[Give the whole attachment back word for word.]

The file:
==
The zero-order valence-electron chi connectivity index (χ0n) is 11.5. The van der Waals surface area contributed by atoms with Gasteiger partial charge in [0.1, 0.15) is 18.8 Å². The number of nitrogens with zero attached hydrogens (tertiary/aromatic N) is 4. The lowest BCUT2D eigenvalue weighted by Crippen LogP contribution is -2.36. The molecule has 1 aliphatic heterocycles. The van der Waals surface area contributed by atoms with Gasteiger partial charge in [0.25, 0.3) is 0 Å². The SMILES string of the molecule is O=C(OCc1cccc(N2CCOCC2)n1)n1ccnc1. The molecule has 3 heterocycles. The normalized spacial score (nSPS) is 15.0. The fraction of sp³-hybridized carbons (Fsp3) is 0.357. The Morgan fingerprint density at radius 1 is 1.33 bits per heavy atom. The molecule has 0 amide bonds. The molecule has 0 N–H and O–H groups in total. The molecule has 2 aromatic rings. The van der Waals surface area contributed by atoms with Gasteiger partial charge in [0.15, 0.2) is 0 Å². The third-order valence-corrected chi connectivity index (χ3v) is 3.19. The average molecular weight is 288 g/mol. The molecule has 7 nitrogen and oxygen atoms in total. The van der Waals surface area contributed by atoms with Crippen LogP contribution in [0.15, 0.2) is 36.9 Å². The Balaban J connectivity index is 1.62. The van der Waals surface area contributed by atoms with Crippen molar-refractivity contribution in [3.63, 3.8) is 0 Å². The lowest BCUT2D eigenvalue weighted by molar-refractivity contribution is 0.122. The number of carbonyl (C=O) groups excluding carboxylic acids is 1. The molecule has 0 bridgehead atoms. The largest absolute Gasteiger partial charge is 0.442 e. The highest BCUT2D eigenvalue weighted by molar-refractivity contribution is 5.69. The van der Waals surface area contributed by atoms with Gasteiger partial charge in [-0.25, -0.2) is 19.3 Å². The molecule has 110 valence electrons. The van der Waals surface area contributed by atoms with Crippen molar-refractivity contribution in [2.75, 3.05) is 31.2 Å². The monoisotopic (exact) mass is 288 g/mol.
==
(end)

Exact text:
The zero-order valence-electron chi connectivity index (χ0n) is 11.5. The van der Waals surface area contributed by atoms with Gasteiger partial charge in [0.1, 0.15) is 18.8 Å². The number of nitrogens with zero attached hydrogens (tertiary/aromatic N) is 4. The lowest BCUT2D eigenvalue weighted by Crippen LogP contribution is -2.36. The molecule has 1 aliphatic heterocycles. The van der Waals surface area contributed by atoms with Gasteiger partial charge in [0.25, 0.3) is 0 Å². The SMILES string of the molecule is O=C(OCc1cccc(N2CCOCC2)n1)n1ccnc1. The molecule has 3 heterocycles. The normalized spacial score (nSPS) is 15.0. The fraction of sp³-hybridized carbons (Fsp3) is 0.357. The Morgan fingerprint density at radius 1 is 1.33 bits per heavy atom. The molecule has 0 amide bonds. The molecule has 0 N–H and O–H groups in total. The molecule has 2 aromatic rings. The van der Waals surface area contributed by atoms with Gasteiger partial charge in [0.15, 0.2) is 0 Å². The third-order valence-corrected chi connectivity index (χ3v) is 3.19. The average molecular weight is 288 g/mol. The molecule has 7 nitrogen and oxygen atoms in total. The van der Waals surface area contributed by atoms with Crippen LogP contribution in [0.15, 0.2) is 36.9 Å². The Balaban J connectivity index is 1.62. The van der Waals surface area contributed by atoms with Crippen molar-refractivity contribution in [3.63, 3.8) is 0 Å². The lowest BCUT2D eigenvalue weighted by molar-refractivity contribution is 0.122. The number of carbonyl (C=O) groups excluding carboxylic acids is 1. The molecule has 0 bridgehead atoms. The largest absolute Gasteiger partial charge is 0.442 e. The highest BCUT2D eigenvalue weighted by molar-refractivity contribution is 5.69. The van der Waals surface area contributed by atoms with Gasteiger partial charge in [-0.25, -0.2) is 19.3 Å². The molecule has 110 valence electrons. The van der Waals surface area contributed by atoms with Crippen molar-refractivity contribution in [2.75, 3.05) is 31.2 Å². The monoisotopic (exact) mass is 288 g/mol.